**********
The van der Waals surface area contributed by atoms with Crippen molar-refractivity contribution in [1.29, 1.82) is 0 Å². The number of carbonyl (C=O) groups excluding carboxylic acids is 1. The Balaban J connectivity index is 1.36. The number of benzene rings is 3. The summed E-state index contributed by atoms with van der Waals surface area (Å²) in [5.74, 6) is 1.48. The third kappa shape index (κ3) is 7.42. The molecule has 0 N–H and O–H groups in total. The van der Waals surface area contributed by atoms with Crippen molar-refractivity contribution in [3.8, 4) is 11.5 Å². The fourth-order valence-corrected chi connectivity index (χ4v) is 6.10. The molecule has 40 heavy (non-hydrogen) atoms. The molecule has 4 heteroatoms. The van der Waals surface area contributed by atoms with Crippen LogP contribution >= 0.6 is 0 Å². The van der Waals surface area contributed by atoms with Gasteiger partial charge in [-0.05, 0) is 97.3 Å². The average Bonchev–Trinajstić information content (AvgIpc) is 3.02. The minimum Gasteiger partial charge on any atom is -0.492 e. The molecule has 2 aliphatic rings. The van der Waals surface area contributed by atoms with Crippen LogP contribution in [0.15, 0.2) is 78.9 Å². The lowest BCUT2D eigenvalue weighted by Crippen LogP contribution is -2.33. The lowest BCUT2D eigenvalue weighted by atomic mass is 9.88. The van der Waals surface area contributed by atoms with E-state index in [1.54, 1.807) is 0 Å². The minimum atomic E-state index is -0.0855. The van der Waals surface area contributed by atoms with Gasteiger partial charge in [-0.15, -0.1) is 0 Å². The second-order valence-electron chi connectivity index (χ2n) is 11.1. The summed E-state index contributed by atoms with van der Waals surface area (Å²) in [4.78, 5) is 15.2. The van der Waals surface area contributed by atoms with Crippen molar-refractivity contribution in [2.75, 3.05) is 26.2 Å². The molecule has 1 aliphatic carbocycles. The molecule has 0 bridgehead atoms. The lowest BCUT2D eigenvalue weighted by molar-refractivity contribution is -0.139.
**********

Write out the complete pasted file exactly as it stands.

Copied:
The van der Waals surface area contributed by atoms with Crippen molar-refractivity contribution in [1.29, 1.82) is 0 Å². The number of carbonyl (C=O) groups excluding carboxylic acids is 1. The Balaban J connectivity index is 1.36. The number of benzene rings is 3. The summed E-state index contributed by atoms with van der Waals surface area (Å²) in [5.74, 6) is 1.48. The third kappa shape index (κ3) is 7.42. The molecule has 0 N–H and O–H groups in total. The van der Waals surface area contributed by atoms with Crippen molar-refractivity contribution in [3.8, 4) is 11.5 Å². The fourth-order valence-corrected chi connectivity index (χ4v) is 6.10. The molecule has 40 heavy (non-hydrogen) atoms. The molecule has 4 heteroatoms. The van der Waals surface area contributed by atoms with Crippen LogP contribution >= 0.6 is 0 Å². The van der Waals surface area contributed by atoms with Gasteiger partial charge in [-0.05, 0) is 97.3 Å². The average Bonchev–Trinajstić information content (AvgIpc) is 3.02. The minimum Gasteiger partial charge on any atom is -0.492 e. The molecule has 2 aliphatic rings. The van der Waals surface area contributed by atoms with Crippen LogP contribution in [0.15, 0.2) is 78.9 Å². The lowest BCUT2D eigenvalue weighted by Crippen LogP contribution is -2.33. The lowest BCUT2D eigenvalue weighted by atomic mass is 9.88. The van der Waals surface area contributed by atoms with E-state index in [1.54, 1.807) is 0 Å². The minimum atomic E-state index is -0.0855. The van der Waals surface area contributed by atoms with Gasteiger partial charge in [-0.15, -0.1) is 0 Å². The second-order valence-electron chi connectivity index (χ2n) is 11.1. The summed E-state index contributed by atoms with van der Waals surface area (Å²) in [4.78, 5) is 15.2. The van der Waals surface area contributed by atoms with Crippen molar-refractivity contribution in [2.75, 3.05) is 26.2 Å². The molecule has 1 aliphatic carbocycles. The molecule has 0 bridgehead atoms. The lowest BCUT2D eigenvalue weighted by molar-refractivity contribution is -0.139.